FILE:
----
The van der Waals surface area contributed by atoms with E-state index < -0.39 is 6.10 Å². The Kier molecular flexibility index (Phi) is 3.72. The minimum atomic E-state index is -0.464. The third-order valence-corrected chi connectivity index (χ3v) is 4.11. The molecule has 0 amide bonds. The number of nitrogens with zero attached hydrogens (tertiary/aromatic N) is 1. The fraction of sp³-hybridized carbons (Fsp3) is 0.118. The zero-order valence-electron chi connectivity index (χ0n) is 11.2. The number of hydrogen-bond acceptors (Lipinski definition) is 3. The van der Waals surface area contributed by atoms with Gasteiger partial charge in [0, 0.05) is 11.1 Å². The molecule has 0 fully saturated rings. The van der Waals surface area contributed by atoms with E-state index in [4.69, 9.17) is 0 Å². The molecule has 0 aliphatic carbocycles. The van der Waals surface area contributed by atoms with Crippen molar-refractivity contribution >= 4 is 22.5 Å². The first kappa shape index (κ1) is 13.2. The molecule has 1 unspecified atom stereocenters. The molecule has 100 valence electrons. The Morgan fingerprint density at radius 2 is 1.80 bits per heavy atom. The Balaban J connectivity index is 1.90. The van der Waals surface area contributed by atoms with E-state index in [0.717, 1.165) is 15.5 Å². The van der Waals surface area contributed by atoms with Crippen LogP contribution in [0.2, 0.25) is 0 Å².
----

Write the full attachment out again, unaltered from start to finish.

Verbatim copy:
The van der Waals surface area contributed by atoms with E-state index < -0.39 is 6.10 Å². The Kier molecular flexibility index (Phi) is 3.72. The minimum atomic E-state index is -0.464. The third-order valence-corrected chi connectivity index (χ3v) is 4.11. The molecule has 0 amide bonds. The number of nitrogens with zero attached hydrogens (tertiary/aromatic N) is 1. The fraction of sp³-hybridized carbons (Fsp3) is 0.118. The zero-order valence-electron chi connectivity index (χ0n) is 11.2. The number of hydrogen-bond acceptors (Lipinski definition) is 3. The van der Waals surface area contributed by atoms with Gasteiger partial charge in [0, 0.05) is 11.1 Å². The molecule has 0 fully saturated rings. The van der Waals surface area contributed by atoms with E-state index in [4.69, 9.17) is 0 Å². The molecule has 0 aliphatic carbocycles. The van der Waals surface area contributed by atoms with Crippen molar-refractivity contribution >= 4 is 22.5 Å². The first kappa shape index (κ1) is 13.2. The molecule has 1 unspecified atom stereocenters. The molecule has 100 valence electrons. The Morgan fingerprint density at radius 2 is 1.80 bits per heavy atom. The Balaban J connectivity index is 1.90. The van der Waals surface area contributed by atoms with E-state index in [0.717, 1.165) is 15.5 Å². The van der Waals surface area contributed by atoms with Crippen LogP contribution in [0.2, 0.25) is 0 Å².